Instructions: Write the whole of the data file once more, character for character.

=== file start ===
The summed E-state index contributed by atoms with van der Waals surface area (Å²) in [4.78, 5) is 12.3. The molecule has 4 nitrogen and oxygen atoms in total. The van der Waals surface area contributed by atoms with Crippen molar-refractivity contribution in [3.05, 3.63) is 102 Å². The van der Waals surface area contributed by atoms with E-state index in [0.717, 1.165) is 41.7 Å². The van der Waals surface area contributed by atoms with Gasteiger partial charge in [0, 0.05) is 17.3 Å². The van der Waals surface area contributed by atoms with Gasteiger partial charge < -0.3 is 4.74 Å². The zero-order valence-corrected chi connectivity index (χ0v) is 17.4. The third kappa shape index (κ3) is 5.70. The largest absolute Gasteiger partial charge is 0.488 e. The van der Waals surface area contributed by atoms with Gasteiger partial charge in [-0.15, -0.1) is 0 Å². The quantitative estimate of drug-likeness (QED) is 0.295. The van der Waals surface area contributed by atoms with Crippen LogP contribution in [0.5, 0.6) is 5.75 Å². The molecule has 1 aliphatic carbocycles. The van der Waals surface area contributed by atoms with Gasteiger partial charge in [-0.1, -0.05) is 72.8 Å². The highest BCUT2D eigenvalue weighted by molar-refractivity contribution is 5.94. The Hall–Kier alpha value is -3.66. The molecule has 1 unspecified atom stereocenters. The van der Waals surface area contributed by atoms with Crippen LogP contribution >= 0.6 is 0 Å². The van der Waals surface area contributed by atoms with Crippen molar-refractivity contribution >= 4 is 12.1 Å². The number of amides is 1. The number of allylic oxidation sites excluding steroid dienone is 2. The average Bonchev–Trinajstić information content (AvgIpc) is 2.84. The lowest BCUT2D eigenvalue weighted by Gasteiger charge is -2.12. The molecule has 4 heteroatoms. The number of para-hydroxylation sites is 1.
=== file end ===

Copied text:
The summed E-state index contributed by atoms with van der Waals surface area (Å²) in [4.78, 5) is 12.3. The molecule has 4 nitrogen and oxygen atoms in total. The van der Waals surface area contributed by atoms with Crippen molar-refractivity contribution in [3.05, 3.63) is 102 Å². The van der Waals surface area contributed by atoms with E-state index in [0.717, 1.165) is 41.7 Å². The van der Waals surface area contributed by atoms with Gasteiger partial charge in [0, 0.05) is 17.3 Å². The van der Waals surface area contributed by atoms with Gasteiger partial charge < -0.3 is 4.74 Å². The zero-order valence-corrected chi connectivity index (χ0v) is 17.4. The third kappa shape index (κ3) is 5.70. The largest absolute Gasteiger partial charge is 0.488 e. The van der Waals surface area contributed by atoms with Gasteiger partial charge in [-0.15, -0.1) is 0 Å². The quantitative estimate of drug-likeness (QED) is 0.295. The van der Waals surface area contributed by atoms with Crippen LogP contribution in [0.5, 0.6) is 5.75 Å². The molecule has 1 aliphatic carbocycles. The van der Waals surface area contributed by atoms with Gasteiger partial charge in [-0.1, -0.05) is 72.8 Å². The highest BCUT2D eigenvalue weighted by molar-refractivity contribution is 5.94. The Hall–Kier alpha value is -3.66. The molecule has 1 unspecified atom stereocenters. The van der Waals surface area contributed by atoms with Crippen LogP contribution >= 0.6 is 0 Å². The van der Waals surface area contributed by atoms with Crippen molar-refractivity contribution >= 4 is 12.1 Å². The number of amides is 1. The number of allylic oxidation sites excluding steroid dienone is 2. The average Bonchev–Trinajstić information content (AvgIpc) is 2.84. The lowest BCUT2D eigenvalue weighted by Gasteiger charge is -2.12. The molecule has 4 heteroatoms. The number of para-hydroxylation sites is 1.